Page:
Yes Bank crisis explained: Here’s all you need to know

NEW DELHI: A day after the Reserve Bank of India (RBI) took control of troubled private sector lender Yes Bank due to a serious deterioration in its financial position, the Narendra Modi government on Friday (March 6, 2020) assured thousands of the bank’s depositors that their money is safe and there was no need to panic.

Finance Minister Nirmala Sitharaman said the government has asked the Reserve Bank of India to look into factors that led to the present financial crisis in the Yes Bank and assign individual responsibilities. “Yes Bank has been under watch since 2017 and developments relating to it were being monitored on a day-to-day basis,’’ the FM said.

“Since 2017, the central bank noticed governance issues and weak regulatory compliance at Yes Bank, besides wrong asset classification and risky credit decisions,” she added.

The bank took many risky credit decisions, and the RBI had advised a change in its management, Sitharaman said adding such decisions were taken in the interest of the bank`s health.

A new CEO was appointed in September 2018 and cleaning up of bank started and the investigative agencies too found irregularities, she said. Sitharaman said the RBI has been asked to assess the causes of problems and identify the role played by individuals. The Finance Minister also said that employment and salary of Yes Bank employees has been assured for one year.

The restructuring scheme will be fully effective within 30 days, she said adding that the State Bank of India has expressed willingness to invest in Yes Bank.

Meanwhile, the RBI also announced a draft scheme for the revival of Yes Bank and said that India`s biggest lender State Bank of India has expressed its willingness to make investments in Yes Bank and participate in its reconstruction scheme.

Amid efforts to reassure panicky depositors, who lined up to withdraw funds after the RBI imposed a cap on withdrawal of not more Rs 50,000, here are some of the factors that led to the present liquidity crisis with Yes Bank.

What is the Yes Bank crisis?

Yes Bank has come under serious liquidity crisis, majorly because of two things happening simultaneously. Firstly, several borrowers of the bank defaulted their payment, and secondly, the public started taking out money from their accounts.

Since March 2019, more than Rs 1 lakh crore has been withdrawn by its depositors which includes Rs 77,000 crores of Fixed Deposits. On the other hand, loans worth Rs. 17,134 crores have gone bad i.e. the borrowers have defaulted on their payments.

Thus, the bank is not in a comfortable position to pay back depositors’ money and thus feeling the heat. However, it is not yet a big crisis but a proactive step to control one.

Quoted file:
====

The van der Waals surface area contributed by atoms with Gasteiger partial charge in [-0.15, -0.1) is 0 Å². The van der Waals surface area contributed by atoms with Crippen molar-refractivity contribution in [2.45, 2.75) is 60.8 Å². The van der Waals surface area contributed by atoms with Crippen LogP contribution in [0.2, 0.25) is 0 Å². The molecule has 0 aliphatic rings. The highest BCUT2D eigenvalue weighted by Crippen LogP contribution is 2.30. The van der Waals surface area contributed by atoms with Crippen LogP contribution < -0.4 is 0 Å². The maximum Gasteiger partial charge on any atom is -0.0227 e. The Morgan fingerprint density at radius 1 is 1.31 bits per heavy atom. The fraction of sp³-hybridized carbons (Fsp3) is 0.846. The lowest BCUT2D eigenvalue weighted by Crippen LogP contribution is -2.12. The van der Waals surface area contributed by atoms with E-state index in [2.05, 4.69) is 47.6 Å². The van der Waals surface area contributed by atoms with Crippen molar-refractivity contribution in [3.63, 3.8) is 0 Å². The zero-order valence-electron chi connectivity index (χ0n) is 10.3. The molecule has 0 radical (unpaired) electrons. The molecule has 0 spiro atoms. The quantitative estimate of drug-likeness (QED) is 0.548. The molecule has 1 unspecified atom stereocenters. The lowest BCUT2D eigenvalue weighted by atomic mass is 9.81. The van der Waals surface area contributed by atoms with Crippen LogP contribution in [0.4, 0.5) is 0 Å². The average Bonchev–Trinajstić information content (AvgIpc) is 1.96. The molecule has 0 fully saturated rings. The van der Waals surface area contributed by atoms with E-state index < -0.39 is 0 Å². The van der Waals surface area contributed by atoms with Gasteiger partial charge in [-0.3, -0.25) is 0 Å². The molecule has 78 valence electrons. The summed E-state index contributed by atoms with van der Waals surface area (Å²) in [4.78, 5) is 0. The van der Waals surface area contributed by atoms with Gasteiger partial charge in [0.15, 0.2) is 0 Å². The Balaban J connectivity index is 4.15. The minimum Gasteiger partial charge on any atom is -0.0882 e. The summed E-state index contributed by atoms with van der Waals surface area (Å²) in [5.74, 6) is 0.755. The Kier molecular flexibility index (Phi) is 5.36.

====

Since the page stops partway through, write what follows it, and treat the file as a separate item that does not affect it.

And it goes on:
Is the bank running into losses?

No, it’s not! But that the depositor’s money is blocked due to loans given by the bank and some of them becoming bad. As per it’s 2018-19 Annual Report, Yes Bank had public deposits of around Rs. 2.26 lakh crores while the bank has given out loans worth Rs. 2.36 lakh crores.

Currently, the deposits have come down further to around Rs. 2.09 lakh crores, thus making it less than the cumulative loan granted by the bank. This means that, if all the money is recovered, it will have more than what it needs to pay back.

Moreover, the bank’s Net Profit grew steadily from Rs. 1618 crores in 2014 to Rs. 4225 crores in 2018 but plunged to Rs. 1720 in 2019. It is expected to have gone down further but is still positive.

How did this happen?

Bad Loans/NPAs: The bank has been understating its non-performing assets (NPAs) and RBI has questioned it more than once in the past for the same. In FY’19 alone, it reported a divergence of Rs 3,277 crore in bad loans and Rs 978 crore in NPA provisions. Currently out of the Rs. 2.25 lakh crores loan, more than Rs. 17,000 crores have gone bad i.e. their recovery is very difficult.

Poor Management: The corporate governance of the bank and management practices have deteriorated in the past. Several directors have resigned in the past, some blaming its MD & CEO, Senior Group President Governance & Controls and others.

On top of it, people started withdrawing money from the bank and it also failed to raise additional money to save it from the crisis.

What is the bank’s spread?

It is India’s fourth-largest private sector bank in the country with a pan-India presence across all the states and Union Territories in India. Yes Bank has a footprint of 1122 branches and more than 1300 ATMs.

It started in functioning in 2004 as a small bank and slowly grew into a full-fledged bank. Its customer base is not very clear but could run around several lakhs or even a few crores.

What now?

For a depositor of the bank, there is no need to worry as the bank still has more assets than liabilities.

Moreover, even if the bank goes bust, as per the amended scheme, your deposits up to Rs. 5,00,000 is insured and the government will pay your money back if the bank is incapable to do so. Also, the State Bank of India is expected to invest Rs 2,450 Crore and take over the management of the bank. This will help Yes Bank recover from the trust deficit which is a major reason for the crisis.

Having said so, those who need any amount in excess of Rs. 50,000 from their Yes Bank account could face the constraint since till 3rd April 2020, it would not be possible. However, once the situation is accessed, RBI could issue some relaxation.